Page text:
A Network of Regional Youth Work Units, in England, collaborating across regions to promote good youth work and young people’s voices.
It’s an uncertain world of education, in which real changes – to schools’ funding, to the provision of CEIAG, university fees, the raising of the age of participation (RPA) – combine with mooted proposals – changes to exam structures, the potential demise of GCSEs, unqualified teachers for academies and free schools, altered requirements for PE in spite of Olympic successes – to confuse young people and professionals alike.
Add to this the uncertainty of the labour market, levels of youth unemployment, changes to housing benefits, the Work Programme and the Youth Contract, and it is not the time to be relying on anything but a highly qualified, well-trained CEIAG workforce with up-to-date knowledge of this complex area.
Best of all, as a young person at this time you’d really want to know that there was someone you could meet face to face to sort out your problems or clarify your ideas: the trusted adult you’re comfortable and confident with. Advisers now are real specialists with an understanding of a young person’s holistic needs, knowing that if your life is chaotic or you have unmet health needs your chance of making and keeping to useful decisions about your education are diminished.
CEIAG has come a very long way from the days when a careers teacher appeared for a few hours in a broom cupboard – sorry, temporary office – and told the (then) fifth form what their options were, which included state-funded university places or reasonably easy access to paid employment.
A case of responsibility
But as the responsibility for careers guidance passes formally to schools, while local authorities retain responsibilities for young people with learning difficulties and disabilities, or those who are out of education, it is not impossible that those days will return – minus the free university places and the jobs.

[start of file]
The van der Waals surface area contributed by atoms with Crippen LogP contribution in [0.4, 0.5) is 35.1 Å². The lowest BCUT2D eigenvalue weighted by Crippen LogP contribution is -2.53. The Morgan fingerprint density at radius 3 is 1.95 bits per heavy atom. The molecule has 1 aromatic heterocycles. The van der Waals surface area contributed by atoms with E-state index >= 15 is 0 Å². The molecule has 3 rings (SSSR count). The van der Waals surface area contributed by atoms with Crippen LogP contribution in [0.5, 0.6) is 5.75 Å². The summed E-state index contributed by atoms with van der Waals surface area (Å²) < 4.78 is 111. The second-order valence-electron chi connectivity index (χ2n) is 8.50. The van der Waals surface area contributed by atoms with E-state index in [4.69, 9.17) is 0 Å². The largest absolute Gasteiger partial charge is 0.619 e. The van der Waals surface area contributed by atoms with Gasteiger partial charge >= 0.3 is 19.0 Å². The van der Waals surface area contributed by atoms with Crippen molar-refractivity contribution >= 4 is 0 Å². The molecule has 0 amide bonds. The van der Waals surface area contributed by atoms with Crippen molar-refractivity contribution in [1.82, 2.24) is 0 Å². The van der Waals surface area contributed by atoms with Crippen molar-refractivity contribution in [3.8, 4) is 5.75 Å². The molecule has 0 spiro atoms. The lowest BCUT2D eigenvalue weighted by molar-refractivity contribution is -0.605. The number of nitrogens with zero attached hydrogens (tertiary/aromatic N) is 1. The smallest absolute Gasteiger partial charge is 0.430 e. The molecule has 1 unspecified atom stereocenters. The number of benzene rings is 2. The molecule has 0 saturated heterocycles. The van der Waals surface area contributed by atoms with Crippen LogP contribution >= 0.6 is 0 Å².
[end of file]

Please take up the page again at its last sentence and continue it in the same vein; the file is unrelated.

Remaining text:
As with any broad responsibility, some schools will provide excellent, independent CEIAG that look at a young person’s best interests and signposts them to wrap-around support; others will use reduced budgets as an excuse to offer the bare minimum, focusing on keeping as many of their students within their own courses, regardless of the most appropriate progression routes.
National Careers Service
The National Careers Service is providing experienced, impartial support via its free-phone number, website and social media – all of which is to be applauded. But for a young person whose school support is inadequate, or who doesn’t have a school place, there are hidden disadvantages.
Today’s young people have mobiles, not landlines, and a call to an 0800 number, which the service says may last up to 30 minutes, is an exorbitantly unaffordable luxury rather than a right. And for those who don’t possess the technology to access the website or social media, the option of going to use the computers in the public library, the traditional response for the technologically unconnected, is much less helpful: library services are taking similar-sized cuts to youth services, doubly disenfranchising the already disadvantaged, and providing yet another post-code lottery.
Youth workers, aware of the needs of the young people they support, are in some areas being asked to provide CEIAG in the absence of a dedicated service. While this is well-intentioned, they don’t have the specialist skills and updated knowledge required to do this properly; CEIAG is a profession, just as youth work is.
We have to take every opportunity to make the case for universal access to appropriate, high quality, holistic, impartial CEIAG, wherever a young person lives or studies. Like good youth work, it should start where the young person is, not be driven by a single, formulaic system in which one size fits only those who probably don’t need it anyway.
With the introduction of the RPA, it should be available to those in sixth form and FE colleges as well as schools; it should be available from Year 8 upwards, to help young people think about their futures, without setting them in stone – for how many of us can say that in our early teens we could have predicted the job we’re doing now? In fact, some of our jobs didn’t even exist back then, and this is increasingly true of the labour market today.
The DfE and BIS consultation on CEIAG in schools and colleges has now closed; the Select Committee will hear evidence in September. In London, a campaign is building to call for a regional entitlement, as a move towards ensuring fair access to high quality face to face CEIAG for all the capital’s young people. The last word should rest with young people themselves: we should not ignore the fact that the list of campaigns chosen at the UKYP sitting to go forward to be voted on in November included an open access drop in centre in every town. What more needs to be said?
Strategic Director, Partnership for Young London